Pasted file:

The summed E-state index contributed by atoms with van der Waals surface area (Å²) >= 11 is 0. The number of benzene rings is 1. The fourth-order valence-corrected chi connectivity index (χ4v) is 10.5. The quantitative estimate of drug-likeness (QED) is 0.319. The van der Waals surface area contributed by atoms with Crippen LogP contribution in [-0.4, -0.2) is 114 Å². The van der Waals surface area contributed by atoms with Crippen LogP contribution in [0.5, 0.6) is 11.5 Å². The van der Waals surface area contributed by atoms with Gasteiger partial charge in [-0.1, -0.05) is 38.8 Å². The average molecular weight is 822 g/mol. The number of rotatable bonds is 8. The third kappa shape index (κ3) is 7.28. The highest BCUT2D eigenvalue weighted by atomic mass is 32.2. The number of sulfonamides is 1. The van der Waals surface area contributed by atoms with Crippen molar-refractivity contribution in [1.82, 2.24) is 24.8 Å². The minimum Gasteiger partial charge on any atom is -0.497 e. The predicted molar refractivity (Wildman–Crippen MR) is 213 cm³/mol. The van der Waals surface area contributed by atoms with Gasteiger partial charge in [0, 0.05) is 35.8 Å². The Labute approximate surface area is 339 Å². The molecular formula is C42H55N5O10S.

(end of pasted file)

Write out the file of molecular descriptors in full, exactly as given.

The summed E-state index contributed by atoms with van der Waals surface area (Å²) >= 11 is 0. The number of benzene rings is 1. The fourth-order valence-corrected chi connectivity index (χ4v) is 10.5. The quantitative estimate of drug-likeness (QED) is 0.319. The van der Waals surface area contributed by atoms with Crippen LogP contribution in [-0.4, -0.2) is 114 Å². The van der Waals surface area contributed by atoms with Crippen LogP contribution in [0.5, 0.6) is 11.5 Å². The van der Waals surface area contributed by atoms with Gasteiger partial charge in [-0.1, -0.05) is 38.8 Å². The average molecular weight is 822 g/mol. The number of rotatable bonds is 8. The third kappa shape index (κ3) is 7.28. The highest BCUT2D eigenvalue weighted by atomic mass is 32.2. The number of sulfonamides is 1. The van der Waals surface area contributed by atoms with Crippen molar-refractivity contribution in [1.82, 2.24) is 24.8 Å². The minimum Gasteiger partial charge on any atom is -0.497 e. The predicted molar refractivity (Wildman–Crippen MR) is 213 cm³/mol. The van der Waals surface area contributed by atoms with Gasteiger partial charge in [0, 0.05) is 35.8 Å². The Labute approximate surface area is 339 Å². The molecular formula is C42H55N5O10S.